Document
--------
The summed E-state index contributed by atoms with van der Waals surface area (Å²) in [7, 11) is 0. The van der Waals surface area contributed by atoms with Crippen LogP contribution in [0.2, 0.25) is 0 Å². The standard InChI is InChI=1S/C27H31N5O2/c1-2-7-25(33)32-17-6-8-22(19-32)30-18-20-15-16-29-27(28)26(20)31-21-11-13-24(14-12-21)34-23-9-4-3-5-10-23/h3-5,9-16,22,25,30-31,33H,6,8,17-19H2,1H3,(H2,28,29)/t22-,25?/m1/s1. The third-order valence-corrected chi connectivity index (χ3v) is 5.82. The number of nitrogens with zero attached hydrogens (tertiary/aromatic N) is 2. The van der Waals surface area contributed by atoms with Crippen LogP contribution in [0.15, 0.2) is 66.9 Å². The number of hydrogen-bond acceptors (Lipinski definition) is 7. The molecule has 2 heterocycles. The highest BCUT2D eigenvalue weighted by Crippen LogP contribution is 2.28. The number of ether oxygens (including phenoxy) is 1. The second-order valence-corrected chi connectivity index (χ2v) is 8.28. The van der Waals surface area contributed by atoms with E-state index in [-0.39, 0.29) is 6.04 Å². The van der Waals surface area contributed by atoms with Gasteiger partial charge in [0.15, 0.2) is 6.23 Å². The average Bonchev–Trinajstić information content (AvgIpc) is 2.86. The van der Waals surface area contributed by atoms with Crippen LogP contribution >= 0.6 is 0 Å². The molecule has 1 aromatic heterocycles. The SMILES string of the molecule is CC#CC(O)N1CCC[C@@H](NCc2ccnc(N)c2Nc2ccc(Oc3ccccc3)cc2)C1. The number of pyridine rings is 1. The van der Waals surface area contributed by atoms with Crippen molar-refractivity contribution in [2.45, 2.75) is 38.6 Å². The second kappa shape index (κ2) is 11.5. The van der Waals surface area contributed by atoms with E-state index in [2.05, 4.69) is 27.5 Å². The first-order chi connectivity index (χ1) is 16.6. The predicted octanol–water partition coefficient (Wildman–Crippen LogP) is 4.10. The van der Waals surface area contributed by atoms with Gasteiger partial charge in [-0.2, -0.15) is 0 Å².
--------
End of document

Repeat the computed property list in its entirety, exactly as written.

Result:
The summed E-state index contributed by atoms with van der Waals surface area (Å²) in [7, 11) is 0. The van der Waals surface area contributed by atoms with Crippen LogP contribution in [0.2, 0.25) is 0 Å². The standard InChI is InChI=1S/C27H31N5O2/c1-2-7-25(33)32-17-6-8-22(19-32)30-18-20-15-16-29-27(28)26(20)31-21-11-13-24(14-12-21)34-23-9-4-3-5-10-23/h3-5,9-16,22,25,30-31,33H,6,8,17-19H2,1H3,(H2,28,29)/t22-,25?/m1/s1. The third-order valence-corrected chi connectivity index (χ3v) is 5.82. The number of nitrogens with zero attached hydrogens (tertiary/aromatic N) is 2. The van der Waals surface area contributed by atoms with Crippen LogP contribution in [0.15, 0.2) is 66.9 Å². The number of hydrogen-bond acceptors (Lipinski definition) is 7. The molecule has 2 heterocycles. The highest BCUT2D eigenvalue weighted by Crippen LogP contribution is 2.28. The number of ether oxygens (including phenoxy) is 1. The second-order valence-corrected chi connectivity index (χ2v) is 8.28. The van der Waals surface area contributed by atoms with E-state index in [-0.39, 0.29) is 6.04 Å². The van der Waals surface area contributed by atoms with Gasteiger partial charge in [0.15, 0.2) is 6.23 Å². The average Bonchev–Trinajstić information content (AvgIpc) is 2.86. The van der Waals surface area contributed by atoms with Crippen LogP contribution >= 0.6 is 0 Å². The molecule has 1 aromatic heterocycles. The SMILES string of the molecule is CC#CC(O)N1CCC[C@@H](NCc2ccnc(N)c2Nc2ccc(Oc3ccccc3)cc2)C1. The number of pyridine rings is 1. The van der Waals surface area contributed by atoms with Crippen molar-refractivity contribution in [2.45, 2.75) is 38.6 Å². The second kappa shape index (κ2) is 11.5. The van der Waals surface area contributed by atoms with E-state index in [2.05, 4.69) is 27.5 Å². The first-order chi connectivity index (χ1) is 16.6. The predicted octanol–water partition coefficient (Wildman–Crippen LogP) is 4.10. The van der Waals surface area contributed by atoms with Gasteiger partial charge in [-0.2, -0.15) is 0 Å².